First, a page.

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D-Day, 1944 (UK National Archives)
The UK National Archives British Battles online exhibit detailing D-Day. Categories include Operation Overlord, Crossing the channel, On the beaches and landing grounds, and the Battle for Normandy, June - August 1944.
D-Day, the Normandy Invasion: Combat Demolition Units
Report On Naval Combat Demolition Units [NCDUs] In Operation "Nepture" as part of
Task Force 122. Submitted by: Lt.(jg) H. L. Blackwell, Jr. D-V(G) , USNR. Date: 5 July, 1944.
Operation Overlord: Invasion of Normandy
Naval History and Heritage Command's links to various pages relating to Operation Overlord.
Records Relating to D-Day (provided by the National Archives)
The National Archives (NARA) has in its holdings a multitude of records related to D-Day and its surrounding events. The records are held by various Archival units and are in many formats. This page provides a list of selected records to show the variety of information available as well as links to relevant resources.
The Trident Conference, May 1943
Summary of the Trident Conference held in Washington, DC in May 1943 between
Churchill and Roosevelt
Images of invasion forces along the French coast taken from an Allied aircraft on June 6, 1944:
Image of Allied bombing craters and a destroyed bridge - taken from the air on June 8, 1944:
Image of one of the “mulberry” artificial harbors built off the coast of Normandy to allow large Allied ships to dock and unload supplies and troops:
Normandy Campaign photos from the World War II database:
Detailed map showing the D-Day invasion plan, the disbursed Allied military encampments in Great Britain and the locations of German military divisions and commanders in France:
Maps of the final Operation Overload plan showing the beaches of Normandy, the Allied forces in Great Britain, drop zones for Allied airborne troops, and Allied glider routes:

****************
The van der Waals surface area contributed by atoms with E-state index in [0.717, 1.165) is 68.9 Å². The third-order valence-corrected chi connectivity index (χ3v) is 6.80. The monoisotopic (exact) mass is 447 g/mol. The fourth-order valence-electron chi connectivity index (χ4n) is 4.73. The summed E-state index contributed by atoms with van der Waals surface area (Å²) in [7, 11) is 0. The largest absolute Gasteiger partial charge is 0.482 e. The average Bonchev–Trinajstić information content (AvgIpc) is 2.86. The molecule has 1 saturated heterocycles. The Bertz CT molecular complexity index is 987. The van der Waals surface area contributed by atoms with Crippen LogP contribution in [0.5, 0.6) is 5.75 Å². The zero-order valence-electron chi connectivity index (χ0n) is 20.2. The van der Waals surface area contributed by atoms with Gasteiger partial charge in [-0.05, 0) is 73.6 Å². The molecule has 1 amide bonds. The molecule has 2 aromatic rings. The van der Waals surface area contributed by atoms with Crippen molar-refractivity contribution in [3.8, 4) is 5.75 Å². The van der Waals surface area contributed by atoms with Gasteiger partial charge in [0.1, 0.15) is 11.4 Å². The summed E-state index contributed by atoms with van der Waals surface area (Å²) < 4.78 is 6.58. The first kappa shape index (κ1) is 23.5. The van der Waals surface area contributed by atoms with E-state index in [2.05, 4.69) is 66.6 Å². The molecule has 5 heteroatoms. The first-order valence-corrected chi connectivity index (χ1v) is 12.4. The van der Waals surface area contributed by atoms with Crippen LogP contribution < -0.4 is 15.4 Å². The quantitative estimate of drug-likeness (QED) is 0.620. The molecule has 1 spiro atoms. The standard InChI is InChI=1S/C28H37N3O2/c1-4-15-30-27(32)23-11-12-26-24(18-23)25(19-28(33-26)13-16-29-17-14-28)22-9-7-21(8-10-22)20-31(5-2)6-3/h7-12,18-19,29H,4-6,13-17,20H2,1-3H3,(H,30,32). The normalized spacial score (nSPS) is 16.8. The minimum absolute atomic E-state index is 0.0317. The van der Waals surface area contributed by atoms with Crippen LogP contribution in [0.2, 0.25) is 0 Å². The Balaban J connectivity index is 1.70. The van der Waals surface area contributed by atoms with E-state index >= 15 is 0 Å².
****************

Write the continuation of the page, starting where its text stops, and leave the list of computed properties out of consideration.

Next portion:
Normandy Campaign maps from the World War II database:
Maps of German defenses along the coast of Normandy:
Military History Sites
Air Force Historical Studies Division (AFHSD)
The AFHSD provides information, analysis and perspective to Air Force leaders and their staffs to support planning, policy development and decision making.
Historical Office of the Office of the Secretary of Defense (OSD)
The mission of the historical office is to collect, preserve, and present the history of the Office of the Secretary of Defense, in order to support Department of Defense leadership and inform the American public.
Naval History and Heritage Command
The Naval History and Heritage Command (NHHC), headed by the Director of Naval History, is an Echelon II command headquartered on the Washington Navy Yard, D.C. The NHHC serves as the Navy's institutional memory by preserving, acquiring, producing, and disseminating history and heritage products and resources through Navy historical, archival, museum, curatorial, art, and underwater archeological programs.
U.S. Army Center of Military History
The mission of CHM is to accurately collect, preserve, interpret, and express the Army's history and material culture to more broadly educate and develop our force, the military profession, and the nation.
United States Marine Corps History Division
History Division's (HD) primary task is to research and write the Marine Corps’ official history. HD also provides reference and research assistance; preserves personal experiences and observations through oral history interviews; and deploys field historians to record history in the making.
30 Corps Intelligence Summary No. 412
Intelligence summary from British troops on D-day describing the battle conditions and
Conditions in Normandy, June 3, 1944
This memorandum to Eisenhower details the situation in Normandy just three days before
the invasion. It includes some details about the obstacles and defenses set up by the
Germans along the coast of France.
Message from Gen. Dwight D. Eisenhower to Gen. George C. Marshall about the Invasion of Normandy and Photographs Taken on D-Day
The featured document is a message drafted during the early hours of the D-day Normandy invasion by Gen. Dwight D. Eisenhower, the Commander of the Supreme Headquarters, Allied Expeditionary Force (SHAEF), to his superior in Washington, DC, Gen. George C. Marshall, Army Chief of Staff. The document captures the immediacy and suspense of that day. Eisenhower's statement reflects his lack of information about how well the landings were going, even though they were well under way at that moment. His pride and confidence in the battle-tempered men he had met the preceding night—men he was about to send into combat—is also evident. A record from the holdings of the Dwight D. Eisenhower Library in Abilene, KS, the message is found in Pre-Presidential Papers, 1916–52.
Minutes of the SCAEF 21st Meeting, June 2, 1944
Minutes taken from the meeting of the Supreme Command of the Allied Expeditionary Force (American and British military leaders of Operation Overlord) four days before the DDay invasion. The leaders review the current status of the invasion plan.